This Japanese petting zoo featured guinea pigs. My kids were not impressed and wondered where the goats and pot-bellied pigs were.

Once noon got closer, we headed out to our car so we could meet up with Kumie and Yuu. Out of respect, I did not take pictures of every nook and cranny of my hostesses' home, but I did get some photos of the boys playing with Yuu and Kumie's friend and her two daughters, Lina and Ayame, in Yuu's room, located just off the kitchen and dining area the "moms" were in. We live in the Ayame tower mid rise on base, so we knew that Ayame in Japanese means Iris. It is polite to bring your hosts gifts when you visit their home, so one of the things the boys picked out for Yuu was Jelly Belly jelly beans, which you can't find in Japan. Will created a game of selecting a bean with your eyes closed and then guessing the flavor. The kids also played UNO and worked on origami and Legos.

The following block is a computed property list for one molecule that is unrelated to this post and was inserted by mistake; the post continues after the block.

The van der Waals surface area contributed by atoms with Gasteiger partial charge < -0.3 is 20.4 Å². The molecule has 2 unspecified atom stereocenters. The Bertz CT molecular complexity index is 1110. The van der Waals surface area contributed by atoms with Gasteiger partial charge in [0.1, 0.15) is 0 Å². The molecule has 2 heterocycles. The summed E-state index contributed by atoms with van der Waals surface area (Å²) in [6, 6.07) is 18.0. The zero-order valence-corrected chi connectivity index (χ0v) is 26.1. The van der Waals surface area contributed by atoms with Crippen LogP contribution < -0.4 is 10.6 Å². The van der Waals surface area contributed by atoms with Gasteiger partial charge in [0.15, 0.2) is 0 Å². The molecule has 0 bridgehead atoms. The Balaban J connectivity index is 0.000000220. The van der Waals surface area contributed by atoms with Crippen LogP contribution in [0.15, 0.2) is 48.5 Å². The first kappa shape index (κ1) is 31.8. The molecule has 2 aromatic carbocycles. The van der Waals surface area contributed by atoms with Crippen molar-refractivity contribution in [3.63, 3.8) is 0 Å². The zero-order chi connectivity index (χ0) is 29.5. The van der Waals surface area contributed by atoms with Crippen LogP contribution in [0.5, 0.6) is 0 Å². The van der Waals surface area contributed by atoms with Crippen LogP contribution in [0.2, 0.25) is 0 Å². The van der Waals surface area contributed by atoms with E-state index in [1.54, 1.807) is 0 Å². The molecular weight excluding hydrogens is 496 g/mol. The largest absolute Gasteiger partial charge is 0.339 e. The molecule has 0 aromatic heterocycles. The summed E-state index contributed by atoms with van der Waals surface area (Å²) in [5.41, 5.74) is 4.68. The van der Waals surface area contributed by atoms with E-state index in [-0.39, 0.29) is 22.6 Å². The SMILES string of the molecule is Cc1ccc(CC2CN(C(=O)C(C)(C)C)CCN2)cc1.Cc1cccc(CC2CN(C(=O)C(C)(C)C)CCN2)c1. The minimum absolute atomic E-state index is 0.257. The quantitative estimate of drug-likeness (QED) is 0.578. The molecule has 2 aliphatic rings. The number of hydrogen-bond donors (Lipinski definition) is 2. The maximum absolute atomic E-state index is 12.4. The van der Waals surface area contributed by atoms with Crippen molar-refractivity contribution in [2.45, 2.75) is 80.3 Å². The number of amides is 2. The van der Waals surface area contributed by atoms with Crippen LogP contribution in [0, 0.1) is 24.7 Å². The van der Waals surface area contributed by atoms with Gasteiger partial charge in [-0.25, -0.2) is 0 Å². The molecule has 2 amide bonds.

Poor Yuu got an unexpected cinnamon bean.

Kumie cooked yakisoba (noodles), sushi, and Osaka-style okinomiyaki (think a mix between an omelette and pancake, but not sweet) and it was delicious! While I don't drink coffee, she served some to others, in this single-serve filter system. I thought this was pretty interesting, so Kumie was kind enough to let me bring two of them home to Rodney to try.

Overall it was a fun and interesting day... I loved the interaction the kids and I were able to have with Japanese friends. It is just the kind of experience I was hoping we all would get!